Gaining a Multimessenger View of Supernovae Explosions
Massive stars die with a bang, exploding in a blaze of light, leaving behind a neutron star—an object that is among the densest in the Universe. Cosmically, these “core-collapse supernovae” (CCSNe) events are not rare. But in our Galaxy, they occur only once every 100 years. So when the next local one happens, scientists want to extract as much information from it as they can. Now Zidu Lin of the University of Tennessee, Knoxville, and colleagues propose a multimessenger approach to monitoring CCSNe that would allow scientists to validate models of a shock phenomenon that occurs just before the star explodes .
When a star exhausts its fusion fuel, it can no longer resist its own gravity. It has seconds to live. In the headlong collapse that ensues, the star’s matter becomes so hot—a billion kelvin—that it emits gamma rays. The gamma rays rip apart nuclei, whose protons combine with electrons to form neutrons, releasing a deluge of neutrinos. The compaction stops when the core becomes so dense that contraction cannot continue. The shrinking of the core slows, stops, and then reverses direction. This rebound of the core generates a shock wave. If the process were spherically symmetric, it would not produce any gravitational waves. But models indicate a high degree of asymmetry.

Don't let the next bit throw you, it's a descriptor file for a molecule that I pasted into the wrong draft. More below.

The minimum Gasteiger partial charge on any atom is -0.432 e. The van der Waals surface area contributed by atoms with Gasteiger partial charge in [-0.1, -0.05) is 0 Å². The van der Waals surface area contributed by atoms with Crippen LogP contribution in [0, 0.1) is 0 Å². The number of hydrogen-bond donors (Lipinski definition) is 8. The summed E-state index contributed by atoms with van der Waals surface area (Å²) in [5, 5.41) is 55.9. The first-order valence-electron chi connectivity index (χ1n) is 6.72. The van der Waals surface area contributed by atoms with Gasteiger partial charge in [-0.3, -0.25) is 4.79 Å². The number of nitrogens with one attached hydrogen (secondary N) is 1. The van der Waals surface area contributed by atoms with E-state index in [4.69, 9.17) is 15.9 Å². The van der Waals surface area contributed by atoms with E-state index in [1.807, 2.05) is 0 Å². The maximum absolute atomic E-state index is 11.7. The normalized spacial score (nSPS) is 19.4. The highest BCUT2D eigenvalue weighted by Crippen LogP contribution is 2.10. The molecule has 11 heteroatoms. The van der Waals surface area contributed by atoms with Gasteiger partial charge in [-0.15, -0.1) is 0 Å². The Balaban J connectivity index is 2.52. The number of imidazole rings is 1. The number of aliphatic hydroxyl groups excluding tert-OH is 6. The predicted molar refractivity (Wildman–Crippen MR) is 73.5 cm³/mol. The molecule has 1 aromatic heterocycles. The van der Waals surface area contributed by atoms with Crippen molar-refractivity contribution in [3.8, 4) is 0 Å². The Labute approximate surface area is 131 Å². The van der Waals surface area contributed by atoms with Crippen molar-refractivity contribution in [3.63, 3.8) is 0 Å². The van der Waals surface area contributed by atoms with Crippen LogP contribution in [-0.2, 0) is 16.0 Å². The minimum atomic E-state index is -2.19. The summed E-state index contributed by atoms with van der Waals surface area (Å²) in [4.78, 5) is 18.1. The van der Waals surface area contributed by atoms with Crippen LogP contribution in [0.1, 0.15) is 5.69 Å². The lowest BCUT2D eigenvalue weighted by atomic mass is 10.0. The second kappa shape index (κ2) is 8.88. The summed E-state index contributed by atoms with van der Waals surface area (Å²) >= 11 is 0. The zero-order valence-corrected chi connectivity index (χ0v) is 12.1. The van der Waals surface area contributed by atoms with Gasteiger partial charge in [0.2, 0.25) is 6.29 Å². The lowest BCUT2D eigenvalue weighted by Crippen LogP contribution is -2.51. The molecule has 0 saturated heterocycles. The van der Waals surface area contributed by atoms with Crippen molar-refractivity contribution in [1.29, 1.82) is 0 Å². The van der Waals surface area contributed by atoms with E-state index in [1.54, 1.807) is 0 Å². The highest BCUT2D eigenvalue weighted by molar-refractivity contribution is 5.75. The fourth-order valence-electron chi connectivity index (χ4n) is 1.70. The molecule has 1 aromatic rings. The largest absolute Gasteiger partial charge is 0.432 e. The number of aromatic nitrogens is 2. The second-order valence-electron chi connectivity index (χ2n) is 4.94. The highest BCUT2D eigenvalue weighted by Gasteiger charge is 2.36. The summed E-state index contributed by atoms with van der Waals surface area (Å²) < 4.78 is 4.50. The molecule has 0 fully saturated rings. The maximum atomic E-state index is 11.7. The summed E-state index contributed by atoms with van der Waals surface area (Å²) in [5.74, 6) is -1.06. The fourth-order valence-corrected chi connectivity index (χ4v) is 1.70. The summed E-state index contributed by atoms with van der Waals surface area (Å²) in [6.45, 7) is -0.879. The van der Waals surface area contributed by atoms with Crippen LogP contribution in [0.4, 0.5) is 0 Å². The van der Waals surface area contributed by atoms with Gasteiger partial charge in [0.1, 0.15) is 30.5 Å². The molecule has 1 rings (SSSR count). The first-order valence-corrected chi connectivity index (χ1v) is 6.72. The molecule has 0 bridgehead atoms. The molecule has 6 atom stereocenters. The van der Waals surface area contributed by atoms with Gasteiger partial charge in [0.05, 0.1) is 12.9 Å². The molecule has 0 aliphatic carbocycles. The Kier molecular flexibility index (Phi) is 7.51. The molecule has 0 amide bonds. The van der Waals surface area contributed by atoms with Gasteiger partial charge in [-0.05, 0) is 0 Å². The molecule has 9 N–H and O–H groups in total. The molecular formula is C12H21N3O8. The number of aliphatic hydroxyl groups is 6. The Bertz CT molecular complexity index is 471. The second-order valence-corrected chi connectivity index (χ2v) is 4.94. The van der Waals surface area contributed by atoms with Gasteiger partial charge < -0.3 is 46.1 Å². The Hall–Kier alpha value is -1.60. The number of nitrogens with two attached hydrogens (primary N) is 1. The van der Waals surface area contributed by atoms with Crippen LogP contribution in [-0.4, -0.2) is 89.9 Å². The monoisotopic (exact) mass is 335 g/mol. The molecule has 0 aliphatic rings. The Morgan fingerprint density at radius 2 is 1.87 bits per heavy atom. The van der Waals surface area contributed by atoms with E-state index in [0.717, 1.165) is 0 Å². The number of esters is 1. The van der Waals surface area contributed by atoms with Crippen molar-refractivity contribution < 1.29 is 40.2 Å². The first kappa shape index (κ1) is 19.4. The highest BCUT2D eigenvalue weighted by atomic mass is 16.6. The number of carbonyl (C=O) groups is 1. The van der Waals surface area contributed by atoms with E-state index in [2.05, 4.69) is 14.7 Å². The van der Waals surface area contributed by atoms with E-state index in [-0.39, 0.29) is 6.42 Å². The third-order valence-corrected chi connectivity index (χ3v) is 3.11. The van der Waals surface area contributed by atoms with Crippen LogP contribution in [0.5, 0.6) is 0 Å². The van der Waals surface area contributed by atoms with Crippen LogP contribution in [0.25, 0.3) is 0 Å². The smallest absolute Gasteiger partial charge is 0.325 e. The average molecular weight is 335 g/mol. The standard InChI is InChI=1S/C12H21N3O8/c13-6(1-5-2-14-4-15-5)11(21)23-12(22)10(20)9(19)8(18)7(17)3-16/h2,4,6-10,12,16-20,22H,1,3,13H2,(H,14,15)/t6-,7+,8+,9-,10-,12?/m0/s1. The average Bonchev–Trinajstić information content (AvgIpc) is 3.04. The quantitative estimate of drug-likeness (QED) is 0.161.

Lin and his colleagues recognized that the details of how the shock wave develops would manifest in gravitational-wave and neutrino signals emitted during the star’s death throes. Could those signals be detected from the next CCSN in our Galaxy? Yes, they conclude, but distinguishing between shock-wave models will take a combined analysis of data from both channels. The traditional single-messenger method is insufficient, Lin says.
Katherine Wright is the Deputy Editor of Physics Magazine.
- Z. Lin et al., “Characterizing a supernova’s standing accretion shock instability with neutrinos and gravitational waves,” Phys. Rev. D 107, 083017 (2023).